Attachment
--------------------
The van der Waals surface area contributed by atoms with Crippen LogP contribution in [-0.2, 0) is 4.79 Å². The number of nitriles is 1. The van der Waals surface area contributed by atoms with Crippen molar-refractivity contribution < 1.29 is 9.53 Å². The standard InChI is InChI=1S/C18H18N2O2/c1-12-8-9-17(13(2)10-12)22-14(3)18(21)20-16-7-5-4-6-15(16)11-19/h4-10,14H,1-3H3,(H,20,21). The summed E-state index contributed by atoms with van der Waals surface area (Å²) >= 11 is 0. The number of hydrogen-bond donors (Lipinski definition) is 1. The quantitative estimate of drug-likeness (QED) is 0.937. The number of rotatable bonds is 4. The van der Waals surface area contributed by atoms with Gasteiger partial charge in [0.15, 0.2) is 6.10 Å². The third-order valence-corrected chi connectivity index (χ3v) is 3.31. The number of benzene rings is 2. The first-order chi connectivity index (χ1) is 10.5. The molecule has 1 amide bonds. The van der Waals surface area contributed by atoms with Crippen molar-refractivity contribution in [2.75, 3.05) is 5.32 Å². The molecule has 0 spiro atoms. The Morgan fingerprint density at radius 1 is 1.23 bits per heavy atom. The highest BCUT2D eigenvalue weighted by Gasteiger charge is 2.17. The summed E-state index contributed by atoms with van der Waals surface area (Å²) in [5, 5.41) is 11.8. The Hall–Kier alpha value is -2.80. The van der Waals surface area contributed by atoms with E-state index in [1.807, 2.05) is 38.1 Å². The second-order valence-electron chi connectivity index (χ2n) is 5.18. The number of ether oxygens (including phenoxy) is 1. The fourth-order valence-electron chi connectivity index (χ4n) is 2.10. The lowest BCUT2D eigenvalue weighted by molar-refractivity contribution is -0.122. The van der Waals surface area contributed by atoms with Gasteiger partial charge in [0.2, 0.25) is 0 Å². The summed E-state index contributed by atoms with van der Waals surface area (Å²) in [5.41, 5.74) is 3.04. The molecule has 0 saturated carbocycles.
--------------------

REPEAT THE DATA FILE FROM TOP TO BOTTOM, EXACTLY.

The van der Waals surface area contributed by atoms with Crippen LogP contribution in [-0.2, 0) is 4.79 Å². The number of nitriles is 1. The van der Waals surface area contributed by atoms with Crippen molar-refractivity contribution < 1.29 is 9.53 Å². The standard InChI is InChI=1S/C18H18N2O2/c1-12-8-9-17(13(2)10-12)22-14(3)18(21)20-16-7-5-4-6-15(16)11-19/h4-10,14H,1-3H3,(H,20,21). The summed E-state index contributed by atoms with van der Waals surface area (Å²) >= 11 is 0. The number of hydrogen-bond donors (Lipinski definition) is 1. The quantitative estimate of drug-likeness (QED) is 0.937. The number of rotatable bonds is 4. The van der Waals surface area contributed by atoms with Gasteiger partial charge in [0.15, 0.2) is 6.10 Å². The third-order valence-corrected chi connectivity index (χ3v) is 3.31. The number of benzene rings is 2. The first-order chi connectivity index (χ1) is 10.5. The molecule has 1 amide bonds. The van der Waals surface area contributed by atoms with Crippen molar-refractivity contribution in [2.75, 3.05) is 5.32 Å². The molecule has 0 spiro atoms. The Morgan fingerprint density at radius 1 is 1.23 bits per heavy atom. The highest BCUT2D eigenvalue weighted by Gasteiger charge is 2.17. The summed E-state index contributed by atoms with van der Waals surface area (Å²) in [5, 5.41) is 11.8. The Hall–Kier alpha value is -2.80. The van der Waals surface area contributed by atoms with E-state index in [1.807, 2.05) is 38.1 Å². The second-order valence-electron chi connectivity index (χ2n) is 5.18. The number of ether oxygens (including phenoxy) is 1. The fourth-order valence-electron chi connectivity index (χ4n) is 2.10. The lowest BCUT2D eigenvalue weighted by molar-refractivity contribution is -0.122. The van der Waals surface area contributed by atoms with Gasteiger partial charge in [0.2, 0.25) is 0 Å². The summed E-state index contributed by atoms with van der Waals surface area (Å²) in [5.41, 5.74) is 3.04. The molecule has 0 saturated carbocycles.